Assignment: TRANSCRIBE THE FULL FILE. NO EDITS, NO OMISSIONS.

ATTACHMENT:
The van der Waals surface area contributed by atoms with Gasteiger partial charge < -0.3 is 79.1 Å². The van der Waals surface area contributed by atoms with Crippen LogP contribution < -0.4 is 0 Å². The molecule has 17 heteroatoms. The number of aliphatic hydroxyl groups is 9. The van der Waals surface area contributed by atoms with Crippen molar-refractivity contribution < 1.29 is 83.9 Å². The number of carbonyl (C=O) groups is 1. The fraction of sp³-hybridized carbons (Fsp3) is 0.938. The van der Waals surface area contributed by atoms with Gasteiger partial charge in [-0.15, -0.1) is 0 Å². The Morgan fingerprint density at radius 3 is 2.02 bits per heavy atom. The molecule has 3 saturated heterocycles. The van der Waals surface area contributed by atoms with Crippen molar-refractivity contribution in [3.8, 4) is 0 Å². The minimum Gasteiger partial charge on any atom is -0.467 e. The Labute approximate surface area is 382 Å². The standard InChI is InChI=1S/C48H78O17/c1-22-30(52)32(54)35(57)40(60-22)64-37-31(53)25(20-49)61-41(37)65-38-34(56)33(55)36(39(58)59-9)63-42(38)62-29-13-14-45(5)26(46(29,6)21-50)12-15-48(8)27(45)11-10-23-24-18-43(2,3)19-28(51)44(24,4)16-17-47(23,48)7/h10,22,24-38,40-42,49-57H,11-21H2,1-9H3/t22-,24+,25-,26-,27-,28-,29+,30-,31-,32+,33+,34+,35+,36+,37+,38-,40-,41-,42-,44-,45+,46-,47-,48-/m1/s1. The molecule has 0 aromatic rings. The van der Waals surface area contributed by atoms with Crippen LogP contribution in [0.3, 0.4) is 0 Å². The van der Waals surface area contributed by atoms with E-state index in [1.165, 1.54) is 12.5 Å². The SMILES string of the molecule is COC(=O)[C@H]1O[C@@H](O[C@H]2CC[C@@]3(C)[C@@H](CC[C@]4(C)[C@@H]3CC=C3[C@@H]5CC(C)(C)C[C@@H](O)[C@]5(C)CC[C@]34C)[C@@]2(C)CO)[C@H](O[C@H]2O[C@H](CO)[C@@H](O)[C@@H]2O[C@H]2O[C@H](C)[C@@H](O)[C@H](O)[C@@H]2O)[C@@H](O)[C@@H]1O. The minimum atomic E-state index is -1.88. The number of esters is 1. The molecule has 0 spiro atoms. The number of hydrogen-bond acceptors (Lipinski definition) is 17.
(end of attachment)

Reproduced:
The van der Waals surface area contributed by atoms with Gasteiger partial charge < -0.3 is 79.1 Å². The van der Waals surface area contributed by atoms with Crippen LogP contribution < -0.4 is 0 Å². The molecule has 17 heteroatoms. The number of aliphatic hydroxyl groups is 9. The van der Waals surface area contributed by atoms with Crippen molar-refractivity contribution < 1.29 is 83.9 Å². The number of carbonyl (C=O) groups is 1. The fraction of sp³-hybridized carbons (Fsp3) is 0.938. The van der Waals surface area contributed by atoms with Gasteiger partial charge in [-0.15, -0.1) is 0 Å². The Morgan fingerprint density at radius 3 is 2.02 bits per heavy atom. The molecule has 3 saturated heterocycles. The van der Waals surface area contributed by atoms with Crippen molar-refractivity contribution in [3.8, 4) is 0 Å². The minimum Gasteiger partial charge on any atom is -0.467 e. The Labute approximate surface area is 382 Å². The standard InChI is InChI=1S/C48H78O17/c1-22-30(52)32(54)35(57)40(60-22)64-37-31(53)25(20-49)61-41(37)65-38-34(56)33(55)36(39(58)59-9)63-42(38)62-29-13-14-45(5)26(46(29,6)21-50)12-15-48(8)27(45)11-10-23-24-18-43(2,3)19-28(51)44(24,4)16-17-47(23,48)7/h10,22,24-38,40-42,49-57H,11-21H2,1-9H3/t22-,24+,25-,26-,27-,28-,29+,30-,31-,32+,33+,34+,35+,36+,37+,38-,40-,41-,42-,44-,45+,46-,47-,48-/m1/s1. The molecule has 0 aromatic rings. The van der Waals surface area contributed by atoms with Crippen LogP contribution in [0.3, 0.4) is 0 Å². The van der Waals surface area contributed by atoms with E-state index in [1.165, 1.54) is 12.5 Å². The SMILES string of the molecule is COC(=O)[C@H]1O[C@@H](O[C@H]2CC[C@@]3(C)[C@@H](CC[C@]4(C)[C@@H]3CC=C3[C@@H]5CC(C)(C)C[C@@H](O)[C@]5(C)CC[C@]34C)[C@@]2(C)CO)[C@H](O[C@H]2O[C@H](CO)[C@@H](O)[C@@H]2O[C@H]2O[C@H](C)[C@@H](O)[C@H](O)[C@@H]2O)[C@@H](O)[C@@H]1O. The minimum atomic E-state index is -1.88. The number of esters is 1. The molecule has 0 spiro atoms. The number of hydrogen-bond acceptors (Lipinski definition) is 17.